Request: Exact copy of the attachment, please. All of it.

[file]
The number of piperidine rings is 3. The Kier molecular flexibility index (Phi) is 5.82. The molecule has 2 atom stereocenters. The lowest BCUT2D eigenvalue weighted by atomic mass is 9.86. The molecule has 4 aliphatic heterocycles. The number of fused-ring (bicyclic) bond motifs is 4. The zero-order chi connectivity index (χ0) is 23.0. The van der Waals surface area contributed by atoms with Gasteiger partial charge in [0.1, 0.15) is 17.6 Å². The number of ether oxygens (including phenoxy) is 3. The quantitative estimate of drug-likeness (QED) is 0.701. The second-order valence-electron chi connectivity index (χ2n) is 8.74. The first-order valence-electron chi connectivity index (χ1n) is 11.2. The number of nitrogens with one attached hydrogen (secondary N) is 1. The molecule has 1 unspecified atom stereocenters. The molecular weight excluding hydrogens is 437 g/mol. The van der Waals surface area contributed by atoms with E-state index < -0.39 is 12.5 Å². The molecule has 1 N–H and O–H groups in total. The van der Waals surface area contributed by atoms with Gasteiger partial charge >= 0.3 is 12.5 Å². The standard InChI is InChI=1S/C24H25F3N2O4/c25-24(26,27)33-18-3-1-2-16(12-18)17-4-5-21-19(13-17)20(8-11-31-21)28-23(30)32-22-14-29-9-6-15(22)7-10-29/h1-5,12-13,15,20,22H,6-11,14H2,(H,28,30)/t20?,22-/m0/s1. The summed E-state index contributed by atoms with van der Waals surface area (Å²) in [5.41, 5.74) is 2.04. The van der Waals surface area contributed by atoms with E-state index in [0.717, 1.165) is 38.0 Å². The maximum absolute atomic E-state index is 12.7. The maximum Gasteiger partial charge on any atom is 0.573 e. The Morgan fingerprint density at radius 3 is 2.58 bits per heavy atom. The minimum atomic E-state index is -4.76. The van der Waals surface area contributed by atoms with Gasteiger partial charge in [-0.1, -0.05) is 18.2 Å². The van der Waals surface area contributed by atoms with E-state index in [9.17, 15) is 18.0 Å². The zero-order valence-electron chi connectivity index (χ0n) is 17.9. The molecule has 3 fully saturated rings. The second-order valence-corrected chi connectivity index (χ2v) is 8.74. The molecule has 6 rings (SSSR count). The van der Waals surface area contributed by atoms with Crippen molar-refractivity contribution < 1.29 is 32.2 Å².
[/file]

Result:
The number of piperidine rings is 3. The Kier molecular flexibility index (Phi) is 5.82. The molecule has 2 atom stereocenters. The lowest BCUT2D eigenvalue weighted by atomic mass is 9.86. The molecule has 4 aliphatic heterocycles. The number of fused-ring (bicyclic) bond motifs is 4. The zero-order chi connectivity index (χ0) is 23.0. The van der Waals surface area contributed by atoms with Gasteiger partial charge in [0.1, 0.15) is 17.6 Å². The number of ether oxygens (including phenoxy) is 3. The quantitative estimate of drug-likeness (QED) is 0.701. The second-order valence-electron chi connectivity index (χ2n) is 8.74. The first-order valence-electron chi connectivity index (χ1n) is 11.2. The number of nitrogens with one attached hydrogen (secondary N) is 1. The molecule has 1 unspecified atom stereocenters. The molecular weight excluding hydrogens is 437 g/mol. The van der Waals surface area contributed by atoms with E-state index < -0.39 is 12.5 Å². The molecule has 1 N–H and O–H groups in total. The van der Waals surface area contributed by atoms with Gasteiger partial charge >= 0.3 is 12.5 Å². The standard InChI is InChI=1S/C24H25F3N2O4/c25-24(26,27)33-18-3-1-2-16(12-18)17-4-5-21-19(13-17)20(8-11-31-21)28-23(30)32-22-14-29-9-6-15(22)7-10-29/h1-5,12-13,15,20,22H,6-11,14H2,(H,28,30)/t20?,22-/m0/s1. The summed E-state index contributed by atoms with van der Waals surface area (Å²) in [5.41, 5.74) is 2.04. The van der Waals surface area contributed by atoms with E-state index in [0.717, 1.165) is 38.0 Å². The maximum absolute atomic E-state index is 12.7. The maximum Gasteiger partial charge on any atom is 0.573 e. The Morgan fingerprint density at radius 3 is 2.58 bits per heavy atom. The minimum atomic E-state index is -4.76. The van der Waals surface area contributed by atoms with Gasteiger partial charge in [-0.1, -0.05) is 18.2 Å². The van der Waals surface area contributed by atoms with E-state index in [9.17, 15) is 18.0 Å². The zero-order valence-electron chi connectivity index (χ0n) is 17.9. The molecule has 3 fully saturated rings. The second-order valence-corrected chi connectivity index (χ2v) is 8.74. The molecule has 6 rings (SSSR count). The van der Waals surface area contributed by atoms with Crippen molar-refractivity contribution < 1.29 is 32.2 Å².